Fed is on autopilot and the destination is neutral

As expected, the Fed stayed on hold today and made no major change to the policy signals in the statement. The Fed usually does not make changes at the interim meetings without updated projections and a press conference. Notice that this was the last meeting without a press conference, as Jerome Powell has said that there will be one for every meeting from 2019.

We maintain our long-held view that the Fed is on autopilot and neutral is the destination. Based on speeches from the FOMC members, most are eager to raise the Fed funds rate to 3%, which is the Fed’s estimate of the neutral rate, where monetary policy is neither expansionary nor contractionary. We believe the bar for the Fed to change its strategy is quite high, as the real economy is strong, optimism is high, inflation is on target, the unemployment rate is below NAIRU, wage growth is increasing and fiscal policy is expansionary.

We expect the Fed to hike at the meetings in December, March and June, when it would reach the 3%. After that, we believe it will be more stop and go depending on how the economy is doing. We expect the Fed to hike once more in the second half of 2019, i.e. a total of four hikes from now until year-end 2019. In our view, markets are pricing too dovishly.

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In June, the Fed made what it called a technical adjustment of the interest rate on excess reserves (IOER), as it rose only 20bp, against the increase in the target range of 25bp. The reason was that the effective Fed funds rate was trading too close to the upper end of the target range. Currently, the effective Fed funds rate is trading exactly at IOER, which is only 5bp below the upper end of the range. This increases the probability that IOER will be raised by only 15-20bp at the December meeting in order to anchor the effective Fed funds rate in the middle of the target range. We look forward to seeing whether the Fed discusses this in the minutes due on 29 November. The upward pressure on the effective Fed funds rate may also frontload discussions on the future monetary framework (a decision here may come as early as January, when the Fed usually makes changes to how it operates).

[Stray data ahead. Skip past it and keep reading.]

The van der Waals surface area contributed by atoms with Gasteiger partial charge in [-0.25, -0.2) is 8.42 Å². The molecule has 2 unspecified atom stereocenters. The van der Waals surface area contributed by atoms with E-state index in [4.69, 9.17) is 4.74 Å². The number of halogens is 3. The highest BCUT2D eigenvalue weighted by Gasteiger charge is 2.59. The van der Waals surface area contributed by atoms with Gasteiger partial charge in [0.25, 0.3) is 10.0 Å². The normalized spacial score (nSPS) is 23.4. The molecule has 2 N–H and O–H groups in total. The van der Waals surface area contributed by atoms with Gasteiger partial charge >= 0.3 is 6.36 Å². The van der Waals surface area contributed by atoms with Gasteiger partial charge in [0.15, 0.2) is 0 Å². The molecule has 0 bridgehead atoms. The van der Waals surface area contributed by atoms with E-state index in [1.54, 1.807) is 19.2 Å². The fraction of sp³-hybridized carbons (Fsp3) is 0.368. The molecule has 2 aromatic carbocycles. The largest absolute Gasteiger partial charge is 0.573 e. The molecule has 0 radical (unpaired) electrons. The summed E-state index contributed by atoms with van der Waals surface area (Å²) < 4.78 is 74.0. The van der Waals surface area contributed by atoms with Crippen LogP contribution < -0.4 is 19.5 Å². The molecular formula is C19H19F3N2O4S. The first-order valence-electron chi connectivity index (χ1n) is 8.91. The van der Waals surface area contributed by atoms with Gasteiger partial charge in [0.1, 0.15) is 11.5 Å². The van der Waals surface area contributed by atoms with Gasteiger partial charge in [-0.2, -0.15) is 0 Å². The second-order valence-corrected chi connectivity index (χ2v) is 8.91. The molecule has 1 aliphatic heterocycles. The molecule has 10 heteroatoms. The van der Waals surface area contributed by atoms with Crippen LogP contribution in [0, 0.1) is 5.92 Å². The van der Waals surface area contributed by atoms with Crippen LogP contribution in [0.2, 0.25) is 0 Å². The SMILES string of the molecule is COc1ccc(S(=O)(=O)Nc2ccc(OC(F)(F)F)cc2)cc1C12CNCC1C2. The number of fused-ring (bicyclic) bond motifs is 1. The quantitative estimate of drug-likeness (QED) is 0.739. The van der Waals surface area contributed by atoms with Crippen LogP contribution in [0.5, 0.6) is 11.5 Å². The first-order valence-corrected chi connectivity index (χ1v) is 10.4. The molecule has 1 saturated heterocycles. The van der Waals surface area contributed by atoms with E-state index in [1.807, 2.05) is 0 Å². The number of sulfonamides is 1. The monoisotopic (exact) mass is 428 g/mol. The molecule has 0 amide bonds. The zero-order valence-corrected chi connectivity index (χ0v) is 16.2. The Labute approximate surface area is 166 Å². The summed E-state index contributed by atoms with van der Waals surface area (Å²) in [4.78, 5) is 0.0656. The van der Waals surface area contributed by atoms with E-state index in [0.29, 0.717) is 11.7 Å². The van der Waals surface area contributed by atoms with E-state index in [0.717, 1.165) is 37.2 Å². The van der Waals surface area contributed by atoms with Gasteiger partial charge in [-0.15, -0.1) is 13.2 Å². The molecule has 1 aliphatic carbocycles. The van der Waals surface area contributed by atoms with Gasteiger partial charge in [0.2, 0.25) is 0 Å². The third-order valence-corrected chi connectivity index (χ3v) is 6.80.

No news from FOMC is not particularly good news for US treasuries, as the Fed remains on autopilot for 3%. Short-term risk appetite sets the direction but the underlying trend is still towards higher US treasury yields. We continue to target 3.50% on a three- to six-month horizon (see FI Research 6 Next stop is 3.50% for 10Y US treasury yields , 15 October) .

EUR/USD a tad lower on the no-surprises Fed announcement and we still look for USD strength to remain towards year-end on the carry and cyclical support the greenback is set to enjoy for some time still (see FX Strategy – EUR/USD break of 1.13? Yes – and here’s why , 6 November).

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